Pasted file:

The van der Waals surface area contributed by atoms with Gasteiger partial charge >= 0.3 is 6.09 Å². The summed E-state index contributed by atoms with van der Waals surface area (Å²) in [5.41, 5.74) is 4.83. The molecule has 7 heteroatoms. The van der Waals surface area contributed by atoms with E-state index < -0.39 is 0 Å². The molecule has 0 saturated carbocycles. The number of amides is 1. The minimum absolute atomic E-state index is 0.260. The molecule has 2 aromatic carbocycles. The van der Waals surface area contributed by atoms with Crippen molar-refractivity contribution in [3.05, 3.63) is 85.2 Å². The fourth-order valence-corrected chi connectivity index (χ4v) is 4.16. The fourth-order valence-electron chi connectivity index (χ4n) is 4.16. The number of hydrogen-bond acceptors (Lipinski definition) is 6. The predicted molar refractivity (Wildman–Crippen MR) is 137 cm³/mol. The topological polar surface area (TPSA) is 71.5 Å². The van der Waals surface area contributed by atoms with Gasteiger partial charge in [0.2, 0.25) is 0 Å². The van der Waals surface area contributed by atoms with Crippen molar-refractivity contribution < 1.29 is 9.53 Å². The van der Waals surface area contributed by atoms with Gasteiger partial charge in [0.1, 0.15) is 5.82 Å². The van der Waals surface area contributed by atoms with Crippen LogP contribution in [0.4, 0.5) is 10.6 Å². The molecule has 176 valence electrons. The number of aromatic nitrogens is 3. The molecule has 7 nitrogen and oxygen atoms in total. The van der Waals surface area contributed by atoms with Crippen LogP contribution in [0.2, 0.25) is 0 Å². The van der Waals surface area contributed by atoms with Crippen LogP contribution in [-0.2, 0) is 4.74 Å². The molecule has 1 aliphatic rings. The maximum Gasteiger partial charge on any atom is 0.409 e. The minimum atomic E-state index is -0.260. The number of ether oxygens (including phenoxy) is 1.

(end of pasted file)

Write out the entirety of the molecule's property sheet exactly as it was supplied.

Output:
The van der Waals surface area contributed by atoms with Gasteiger partial charge >= 0.3 is 6.09 Å². The summed E-state index contributed by atoms with van der Waals surface area (Å²) in [5.41, 5.74) is 4.83. The molecule has 7 heteroatoms. The van der Waals surface area contributed by atoms with E-state index < -0.39 is 0 Å². The molecule has 0 saturated carbocycles. The number of amides is 1. The minimum absolute atomic E-state index is 0.260. The molecule has 2 aromatic carbocycles. The van der Waals surface area contributed by atoms with Crippen molar-refractivity contribution in [3.05, 3.63) is 85.2 Å². The fourth-order valence-corrected chi connectivity index (χ4v) is 4.16. The fourth-order valence-electron chi connectivity index (χ4n) is 4.16. The number of hydrogen-bond acceptors (Lipinski definition) is 6. The predicted molar refractivity (Wildman–Crippen MR) is 137 cm³/mol. The topological polar surface area (TPSA) is 71.5 Å². The van der Waals surface area contributed by atoms with Gasteiger partial charge in [0.2, 0.25) is 0 Å². The van der Waals surface area contributed by atoms with Crippen molar-refractivity contribution < 1.29 is 9.53 Å². The van der Waals surface area contributed by atoms with Gasteiger partial charge in [0.1, 0.15) is 5.82 Å². The van der Waals surface area contributed by atoms with Crippen LogP contribution in [0.4, 0.5) is 10.6 Å². The molecule has 176 valence electrons. The number of aromatic nitrogens is 3. The molecule has 7 nitrogen and oxygen atoms in total. The van der Waals surface area contributed by atoms with Crippen LogP contribution in [0.2, 0.25) is 0 Å². The van der Waals surface area contributed by atoms with Crippen LogP contribution in [-0.2, 0) is 4.74 Å². The molecule has 1 aliphatic rings. The maximum Gasteiger partial charge on any atom is 0.409 e. The minimum atomic E-state index is -0.260. The number of ether oxygens (including phenoxy) is 1.